First is the question of human reproduction. Not sex -- SF has no shortage of sex. But sex frequently yields children. In fact, 90% of the human race eventually reproduces itself. But scan a rack of SF or fantasy novels at Walden's or B. Dalton, and you will get the impression that nearly everyone doing anything of remote interest, including the man who runs the ship's communicator and the female warrior who slays barbarians, is on birth control. You will also get the impression that all these societies have invented the ideal day care. Enough children to reproduce the population are apparently all raised in one creche or nursery or something conveniently located off to the side of the action, and so well run that except for the occasional abducted heir to a magical bloodline, no parents have to interrupt their quests or their starship careers to raise their kids. No one is distracted from intersolar espionage because little Johnny is sick that day. No reluctant hero has a conflict between seeking the lost magical sword of Happenstance and staying in his current job because little Glenora is going to need a dowry pretty soon. No starship commander is torn up in his guts about his teen-age son who's doing three-to-six for a bungled software theft on Debula Omicron Six. It just doesn't happen. Much of SF paints a picture of a reality sanitized of the emotional and physical demands children present in the real reality.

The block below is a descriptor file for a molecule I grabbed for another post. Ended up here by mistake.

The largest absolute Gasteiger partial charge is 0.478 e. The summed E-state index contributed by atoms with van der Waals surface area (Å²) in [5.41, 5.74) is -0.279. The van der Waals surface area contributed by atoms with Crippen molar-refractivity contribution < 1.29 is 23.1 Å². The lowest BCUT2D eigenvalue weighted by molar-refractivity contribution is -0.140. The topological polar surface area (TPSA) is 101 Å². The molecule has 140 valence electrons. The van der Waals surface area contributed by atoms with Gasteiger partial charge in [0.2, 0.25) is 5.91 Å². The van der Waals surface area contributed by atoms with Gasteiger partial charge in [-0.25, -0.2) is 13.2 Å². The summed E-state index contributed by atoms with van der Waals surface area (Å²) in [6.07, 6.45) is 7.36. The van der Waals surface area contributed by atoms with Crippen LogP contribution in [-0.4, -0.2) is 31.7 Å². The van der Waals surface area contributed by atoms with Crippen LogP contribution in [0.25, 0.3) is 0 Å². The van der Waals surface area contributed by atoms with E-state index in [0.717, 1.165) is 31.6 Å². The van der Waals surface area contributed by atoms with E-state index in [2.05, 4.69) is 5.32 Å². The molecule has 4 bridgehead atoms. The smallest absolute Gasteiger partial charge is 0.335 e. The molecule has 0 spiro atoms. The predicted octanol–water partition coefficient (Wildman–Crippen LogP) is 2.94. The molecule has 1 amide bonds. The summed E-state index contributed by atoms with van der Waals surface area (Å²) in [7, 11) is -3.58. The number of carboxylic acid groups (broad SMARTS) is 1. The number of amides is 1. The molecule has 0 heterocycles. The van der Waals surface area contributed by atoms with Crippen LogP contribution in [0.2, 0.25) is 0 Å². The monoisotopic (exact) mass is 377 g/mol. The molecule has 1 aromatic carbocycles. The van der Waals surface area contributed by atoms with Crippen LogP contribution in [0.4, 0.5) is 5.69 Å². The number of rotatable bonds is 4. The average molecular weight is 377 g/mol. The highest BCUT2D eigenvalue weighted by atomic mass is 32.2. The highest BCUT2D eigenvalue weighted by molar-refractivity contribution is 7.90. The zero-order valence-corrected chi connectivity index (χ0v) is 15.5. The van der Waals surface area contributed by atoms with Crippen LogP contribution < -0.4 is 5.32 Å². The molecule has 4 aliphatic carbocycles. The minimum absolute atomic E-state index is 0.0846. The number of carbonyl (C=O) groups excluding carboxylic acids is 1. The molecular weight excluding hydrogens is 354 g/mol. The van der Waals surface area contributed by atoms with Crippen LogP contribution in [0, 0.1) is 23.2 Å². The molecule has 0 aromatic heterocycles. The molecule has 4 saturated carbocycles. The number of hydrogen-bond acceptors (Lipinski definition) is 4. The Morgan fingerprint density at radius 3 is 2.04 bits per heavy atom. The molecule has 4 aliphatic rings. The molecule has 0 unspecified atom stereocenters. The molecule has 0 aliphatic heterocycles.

''Well, so what?'' I hear some of you say. Hold onto that skeptical thought. I want to come back to it in a few minutes.

Before I do, let me raise another objection to SF's portrayal of people, and an even more serious one. Often our characters are devoid of moral complexity. This is, in fact, where my long-ago graduate class should have focused on values, and didn't.

Every human being, in the course of a week, makes multiple decisions about values, especially in a world as complex as this one. What makes our world complex isn't the presence of computers and cellular phones and virtual reality devices. It's the myriad ways these things can be used, which in turn implies myriad activities which often come into conflict with each other.

A ''value'' can be described as ''something you work to gain or keep.'' If you value money -- and we pretty much have to, at least a little bit, to survive -- we work to earn some. If we value our child, we work to keep him fed and warm and safe. If we value Victorian lace underwear, we expend time and effort and money gaining a pair of Princess Alice's bloomers. The range of things the human mind can act to gain and keep, and hence can value, is enormous. The range becomes even greater when we add the fact that what we act to gain and keep can be a value not just for itself, but because it symbolically represents to us some other value we're after. Otherwise why would all those people out there spend 55 for an Elvis Presley commemorative plate?

Another aspect of this reality is that these values are all shoved into our consciousness without much innate structure. Our moral minds have sloppy housekeeping, with values shoved in up against each other in no particular hierarchy. Thus, when a situation comes along that activates two different values, we have a moral conflict. Consider some mundane examples: